Monday, September 25, 2006

Interview with FairUse4WM Creator

Fairly fascinating interview from Engadget with "Viodentia," the human that cracked the Windows PlaysForSure DRM:
Without revealing the secret sauce, what were the fundamental flaws with PlaysForSure that allowed you to break it? Did Microsoft know about these flaws?

Once code is released, there's really nothing secret anymore -- Microsoft didn't follow standard security practices, and left sensitive data unencrypted on the stack while calling routines out of kernel32.dll. Even when they fix this by changing malloc() to alloca(), it'll still be a big task to audit other sensitive routines for DLL calls. On a theoretical level, they have to send the decryption keys outside of their control, and their only defense is through obfuscation.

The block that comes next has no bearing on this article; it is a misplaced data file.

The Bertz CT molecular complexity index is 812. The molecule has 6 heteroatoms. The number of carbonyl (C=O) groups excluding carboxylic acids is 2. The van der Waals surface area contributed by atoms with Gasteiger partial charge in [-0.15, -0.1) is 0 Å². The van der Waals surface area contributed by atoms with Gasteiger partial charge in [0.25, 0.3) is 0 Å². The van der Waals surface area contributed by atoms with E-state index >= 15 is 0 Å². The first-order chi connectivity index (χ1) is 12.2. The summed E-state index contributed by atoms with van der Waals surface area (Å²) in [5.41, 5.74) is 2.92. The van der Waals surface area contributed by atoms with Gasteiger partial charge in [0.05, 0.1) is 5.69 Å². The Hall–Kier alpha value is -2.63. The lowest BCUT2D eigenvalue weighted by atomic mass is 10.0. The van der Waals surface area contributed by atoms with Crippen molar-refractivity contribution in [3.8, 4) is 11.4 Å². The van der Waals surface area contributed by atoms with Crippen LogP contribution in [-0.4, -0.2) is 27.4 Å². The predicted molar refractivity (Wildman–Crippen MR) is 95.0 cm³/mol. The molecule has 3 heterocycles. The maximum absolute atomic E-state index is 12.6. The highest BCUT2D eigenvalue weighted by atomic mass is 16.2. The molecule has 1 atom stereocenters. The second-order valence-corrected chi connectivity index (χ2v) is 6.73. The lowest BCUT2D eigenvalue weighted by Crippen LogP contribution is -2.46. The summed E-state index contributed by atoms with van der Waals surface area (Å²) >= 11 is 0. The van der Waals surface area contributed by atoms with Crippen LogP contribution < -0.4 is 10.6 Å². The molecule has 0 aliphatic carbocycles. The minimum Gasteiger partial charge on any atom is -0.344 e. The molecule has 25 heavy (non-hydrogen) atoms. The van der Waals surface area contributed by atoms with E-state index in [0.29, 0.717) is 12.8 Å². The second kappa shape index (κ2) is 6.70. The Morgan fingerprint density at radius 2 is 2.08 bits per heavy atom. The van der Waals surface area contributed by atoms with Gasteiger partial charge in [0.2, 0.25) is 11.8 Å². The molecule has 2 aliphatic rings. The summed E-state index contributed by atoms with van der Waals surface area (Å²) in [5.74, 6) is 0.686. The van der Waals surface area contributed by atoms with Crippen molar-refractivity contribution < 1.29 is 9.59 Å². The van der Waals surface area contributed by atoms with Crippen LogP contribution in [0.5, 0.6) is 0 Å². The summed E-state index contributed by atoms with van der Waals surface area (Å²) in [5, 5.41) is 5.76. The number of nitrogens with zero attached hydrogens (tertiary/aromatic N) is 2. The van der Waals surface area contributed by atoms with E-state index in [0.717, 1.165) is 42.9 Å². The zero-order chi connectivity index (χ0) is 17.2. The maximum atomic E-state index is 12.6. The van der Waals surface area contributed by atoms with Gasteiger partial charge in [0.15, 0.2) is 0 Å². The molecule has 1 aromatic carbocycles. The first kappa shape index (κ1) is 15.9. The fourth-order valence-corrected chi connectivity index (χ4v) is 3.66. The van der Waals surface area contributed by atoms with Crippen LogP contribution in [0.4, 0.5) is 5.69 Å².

I find the programming side of DRM a bit conceptually confusing - it's hard for me to quite picture what you could do to a file that could make it playable and then not playable - so this is a fun little window into some very specific aspects of the issue.

I also love when asked why he did it - is he a subcriber to Napster or Rhapsody (subscription services that rely on this protection to ensure the fence around the files)?
No, due to geographic location, I'm unable to subscribe to those services. Only my selfish rationale is the challenge in pitting my skills against the industry leader.

No comments:

Post a Comment